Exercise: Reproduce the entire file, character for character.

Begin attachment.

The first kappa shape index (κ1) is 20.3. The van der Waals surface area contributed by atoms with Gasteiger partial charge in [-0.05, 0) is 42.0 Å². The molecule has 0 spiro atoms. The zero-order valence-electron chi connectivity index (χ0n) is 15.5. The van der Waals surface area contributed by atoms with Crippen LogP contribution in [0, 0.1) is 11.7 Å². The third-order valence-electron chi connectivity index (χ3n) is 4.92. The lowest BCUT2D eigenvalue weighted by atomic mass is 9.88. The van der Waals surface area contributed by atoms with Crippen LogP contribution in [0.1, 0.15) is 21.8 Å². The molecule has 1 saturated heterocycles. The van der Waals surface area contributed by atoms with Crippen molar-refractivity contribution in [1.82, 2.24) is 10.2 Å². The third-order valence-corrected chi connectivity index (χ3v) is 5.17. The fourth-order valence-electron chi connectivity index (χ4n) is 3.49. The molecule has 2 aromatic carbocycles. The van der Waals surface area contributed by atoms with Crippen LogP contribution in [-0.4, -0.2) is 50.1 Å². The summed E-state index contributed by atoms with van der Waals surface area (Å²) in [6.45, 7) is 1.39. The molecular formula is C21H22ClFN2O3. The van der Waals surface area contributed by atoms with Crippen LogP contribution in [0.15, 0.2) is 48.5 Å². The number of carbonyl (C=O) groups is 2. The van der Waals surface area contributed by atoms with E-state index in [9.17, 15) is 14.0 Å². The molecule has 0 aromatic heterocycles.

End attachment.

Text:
The first kappa shape index (κ1) is 20.3. The van der Waals surface area contributed by atoms with Gasteiger partial charge in [-0.05, 0) is 42.0 Å². The molecule has 0 spiro atoms. The zero-order valence-electron chi connectivity index (χ0n) is 15.5. The van der Waals surface area contributed by atoms with Crippen LogP contribution in [0, 0.1) is 11.7 Å². The third-order valence-electron chi connectivity index (χ3n) is 4.92. The lowest BCUT2D eigenvalue weighted by atomic mass is 9.88. The van der Waals surface area contributed by atoms with Crippen LogP contribution in [0.1, 0.15) is 21.8 Å². The molecule has 1 saturated heterocycles. The van der Waals surface area contributed by atoms with Crippen molar-refractivity contribution in [1.82, 2.24) is 10.2 Å². The third-order valence-corrected chi connectivity index (χ3v) is 5.17. The fourth-order valence-electron chi connectivity index (χ4n) is 3.49. The molecule has 2 aromatic carbocycles. The van der Waals surface area contributed by atoms with Crippen LogP contribution in [-0.4, -0.2) is 50.1 Å². The summed E-state index contributed by atoms with van der Waals surface area (Å²) in [6.45, 7) is 1.39. The molecular formula is C21H22ClFN2O3. The van der Waals surface area contributed by atoms with Crippen LogP contribution in [0.15, 0.2) is 48.5 Å². The number of carbonyl (C=O) groups is 2. The van der Waals surface area contributed by atoms with E-state index in [9.17, 15) is 14.0 Å². The molecule has 0 aromatic heterocycles.